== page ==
Dorothy’s slippers were originally silver in Frank Baum’s book. But MGM head Louis B. Mayer wanted to tout the newly developed Technicolor so he had them changed to ruby red.
Terry, the little Cairn terrier that played Toto, earned $125 a week, which was more than double the $50 each actor who portrayed a munchkin was paid.
Speaking of the Munchkins, most of the “Little People” were part of a European troupe from Germany and could not speak English. The voices heard in the movie were dubbed later.
The movie’s most famous song “Over The Rainbow” was nearly left on the editing room floor because producers thought it went on for too long.
One of the film’s most beautiful scenes is that of the poppy field. Alas, they were not really poppies. It took 22 people to make the 40,000 flowers by hand. Also, instead of using synthetic flakes during the snow scene, asbestos was used (of course, we now know it can cause deadly lung diseases).
Actress Margaret Hamilton was badly burned during the scene in which the Wicked Witch made her exit from Munchkinland. Her hat, broom and dress caught on fire and severely burned her face and hand. Production had to stop for six weeks so she could recuperate.
Buddy Epsen, who would later gain fame in both the Beverly Hillbillies and Barnaby Jones, was originally cast as the Tin Man. However, he had to give up this role after experiencing a severe allergic reaction to the aluminum dust used as makeup for the Tin Man.
Like Epsen, Hamilton had a negative reaction to makeup, this time from the green face paint. After it had been applied, she could only subsist on a liquid diet during filming. In addition, her face stayed green for weeks after shooting had concluded due to the copper-based makeup.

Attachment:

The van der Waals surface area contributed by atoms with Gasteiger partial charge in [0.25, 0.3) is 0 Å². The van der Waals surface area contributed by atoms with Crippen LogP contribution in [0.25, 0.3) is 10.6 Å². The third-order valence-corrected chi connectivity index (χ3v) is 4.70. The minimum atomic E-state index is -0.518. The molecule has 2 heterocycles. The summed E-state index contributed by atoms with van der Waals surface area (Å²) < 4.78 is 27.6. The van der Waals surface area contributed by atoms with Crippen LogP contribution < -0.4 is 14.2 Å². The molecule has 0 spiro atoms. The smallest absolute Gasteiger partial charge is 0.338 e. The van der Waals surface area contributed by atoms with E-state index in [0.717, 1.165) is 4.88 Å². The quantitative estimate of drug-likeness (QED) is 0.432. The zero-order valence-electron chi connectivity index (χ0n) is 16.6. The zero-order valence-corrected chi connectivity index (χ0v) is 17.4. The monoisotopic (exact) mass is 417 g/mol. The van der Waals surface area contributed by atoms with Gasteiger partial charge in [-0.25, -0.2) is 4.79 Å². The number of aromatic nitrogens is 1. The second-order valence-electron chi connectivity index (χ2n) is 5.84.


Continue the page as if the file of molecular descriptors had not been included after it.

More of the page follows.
Even after enduring weeks of green makeup, many of Hamilton’s scenes as the Wicked Witch were cut because they were deemed too scary for children.
The actor who play the Wizard also played four other characters in the movie (the studio wanted to get its money’s worth). Frank Morgan also portrayed a guard and a doorkeeper at the palace, the professor, and the cabbie driving the Horse-of-a-Different-Color.
The famous tornado which started the whole epic story was not easy to create back in 1939 (no CGI then). After an expensive failed attempt, producers decided on spinning a 35-foot long woman’s stocking to mimic a tornado. Dust, dirt and wind were added to make the stocking look like it was a real rotating tornado.
“Follow the Green Brick Road” doesn't really grab you, does it? Due to the shade of yellow, the brick road actually came out looking green on film. The road had to be repainted with a yellow industrial paint so it would show up properly.
"The Wizard of Oz" break-out role for Judy Garland almost didn’t happen. The studio wanted to find a younger Dorothy (Garland was 17) and initially wanted to cast Shirley Temple.
As frequently happens, the most famous line from the movie has been misquoted for years. “We’re not in Kansas anymore, Toto,” is actually not what was said. The correct quote is “Toto, I have a feeling we’re not in Kansas anymore.”
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